But how are personal secrets, shames and private sensations treated in these works? Some incorporate secret writing: hieroglyphs in one, mirror writing in another. Adèle Hugo expresses her passionate love using scrambled words in a diary that inspired Truffaut’s film “The Story of Adèle H.,” which will be screened at the Morgan in April in conjunction with this exhibition.


But other diarists edit their supposedly spontaneous texts, excising undesirable allusions, cultivating a desired image. A typescript of a volume of Anaïs Nin’s diary, which the author describes as the “uncut version,” is far from it, Ms. Nelson points out: “Nin — like all diarists —crafted the story of her life, choosing the identity she wished to present to her friends, the public and herself.” And a journal that was jointly kept by Hawthorne and his wife, Sophia, is shown with passages blacked out by Sophia to keep them from posterity’s glance.

Nevertheless, many diaries on display are almost painful in their confrontations with the recalcitrant reality of their authors’ lives and characters. An enormous volume by the British slaveholder John Newton recounts his spiritual conversion (which led to the composition of the hymn “Amazing Grace” and to his later opposition to slavery), but also his “repeated backslidings”: “I have been reading what I have recorded of my experience in the last year — a strange vanity. I find myself condemnd in every page.”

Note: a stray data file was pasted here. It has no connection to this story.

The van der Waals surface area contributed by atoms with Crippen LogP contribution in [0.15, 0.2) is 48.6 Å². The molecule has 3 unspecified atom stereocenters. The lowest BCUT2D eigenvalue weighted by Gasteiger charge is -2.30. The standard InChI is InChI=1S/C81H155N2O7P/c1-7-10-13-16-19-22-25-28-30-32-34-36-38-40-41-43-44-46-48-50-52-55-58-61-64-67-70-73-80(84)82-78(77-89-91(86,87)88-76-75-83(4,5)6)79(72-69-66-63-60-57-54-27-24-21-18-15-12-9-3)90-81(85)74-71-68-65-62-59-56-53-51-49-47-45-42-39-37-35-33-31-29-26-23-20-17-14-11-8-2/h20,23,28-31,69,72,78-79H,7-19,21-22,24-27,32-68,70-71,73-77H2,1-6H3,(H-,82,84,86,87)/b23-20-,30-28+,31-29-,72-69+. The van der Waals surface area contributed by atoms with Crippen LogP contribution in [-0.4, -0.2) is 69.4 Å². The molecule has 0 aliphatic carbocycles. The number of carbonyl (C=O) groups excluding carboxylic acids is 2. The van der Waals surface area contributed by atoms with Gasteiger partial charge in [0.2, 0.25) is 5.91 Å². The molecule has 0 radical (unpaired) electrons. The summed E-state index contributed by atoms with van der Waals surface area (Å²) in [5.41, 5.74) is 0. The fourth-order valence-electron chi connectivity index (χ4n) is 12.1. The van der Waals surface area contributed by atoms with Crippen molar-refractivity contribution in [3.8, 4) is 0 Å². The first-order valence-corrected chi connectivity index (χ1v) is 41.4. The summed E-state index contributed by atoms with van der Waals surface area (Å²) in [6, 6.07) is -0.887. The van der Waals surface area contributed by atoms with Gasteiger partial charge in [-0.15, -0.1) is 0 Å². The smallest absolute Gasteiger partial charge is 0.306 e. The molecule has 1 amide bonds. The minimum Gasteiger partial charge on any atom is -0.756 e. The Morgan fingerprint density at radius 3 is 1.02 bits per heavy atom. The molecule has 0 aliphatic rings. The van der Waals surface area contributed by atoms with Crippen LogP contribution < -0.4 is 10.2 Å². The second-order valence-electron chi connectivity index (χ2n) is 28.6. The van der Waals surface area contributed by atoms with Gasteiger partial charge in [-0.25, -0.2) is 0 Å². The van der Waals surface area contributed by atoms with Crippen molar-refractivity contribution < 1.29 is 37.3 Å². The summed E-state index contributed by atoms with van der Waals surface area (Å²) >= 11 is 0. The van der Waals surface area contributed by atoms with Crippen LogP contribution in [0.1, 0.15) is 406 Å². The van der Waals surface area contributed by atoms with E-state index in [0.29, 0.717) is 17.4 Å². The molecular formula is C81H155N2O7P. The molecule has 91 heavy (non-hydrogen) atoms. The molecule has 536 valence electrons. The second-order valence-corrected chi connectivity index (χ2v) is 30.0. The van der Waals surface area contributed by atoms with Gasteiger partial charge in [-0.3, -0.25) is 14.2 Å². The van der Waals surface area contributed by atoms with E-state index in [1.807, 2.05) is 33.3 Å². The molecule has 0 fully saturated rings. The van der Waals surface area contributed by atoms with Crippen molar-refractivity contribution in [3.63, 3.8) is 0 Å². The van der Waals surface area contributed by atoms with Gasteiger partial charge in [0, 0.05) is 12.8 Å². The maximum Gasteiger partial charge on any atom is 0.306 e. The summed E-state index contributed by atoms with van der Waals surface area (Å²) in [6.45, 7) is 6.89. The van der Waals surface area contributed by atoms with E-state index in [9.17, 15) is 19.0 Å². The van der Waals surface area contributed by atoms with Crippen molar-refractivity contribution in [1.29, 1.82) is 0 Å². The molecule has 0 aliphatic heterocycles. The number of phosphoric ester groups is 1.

Unexpectedly touching is a hastily written series of entries by Tennessee Williams from the 1950s; he was being hailed for his genius even as he languished in loneliness and anxiety, dependent on drugs and alcohol.

“A black day to begin a blue journal,” he writes at the opening of the notebook on display; then an evening’s sexual encounters suggest that a “benign Providence” had “suddenly taken cognizance and pity of my long misery this summer and given me this night as a token of forgiveness.”

February 3, 2011 at 12:01 PM | Permalink | Comments (0) | TrackBack

What is it?


Answer here this time tomorrow.

Hint: solid maple.

Another: hand made.

February 3, 2011 at 11:01 AM | Permalink | Comments (2) | TrackBack

Google Sightseeing* — "Why bother seeing the world for real?"


Won't be all that long till the question up top in the headline is inoperable.

If you can't tell what's real from what's not, then everything is real.

Or not, as the case may be.

But I kant be bothered with digressions like this when you just want the link so you can abandon all moorings.

Wrote Rob Walker in his "Consumed" column in the December 30, 2010 New York Times Magazine, "Google Sightseeing... presents Google-image-illustrated travelogues of, say, the restoration of a Dresden church or murals in the Mission District of San Francisco; roundups of satellite images of notable craters; or collections of funny signs, aberrant behavior and 'weirdness.'"

Here you go.

Free, the way we like it.

Fair warning: there goes the day (yet again).

*"Not sponsored by or affiliated with Google."

[The Times is getting excellent value from Rob Walker so I suggest a 50% increase in his remuneration, retroactive to the first of this year. No, I am not his agent. I have never met Rob Walker. I have never seen Rob Walker and I wouldn't know him from Troy Polamalu if I saw them both walking down the street. I have never spoken to Rob Walker. I have corresponded with him via email for years. And that's all I have to say about that. {joe, ever hear that Jamaican saying, "Enough is as good as a feast?" nuf sed.}]

February 3, 2011 at 10:01 AM | Permalink | Comments (1) | TrackBack

Felt Slippers


Made in Finland from one piece


of molded grey wool felt.




[via Svpply]

February 3, 2011 at 09:01 AM | Permalink | Comments (5) | TrackBack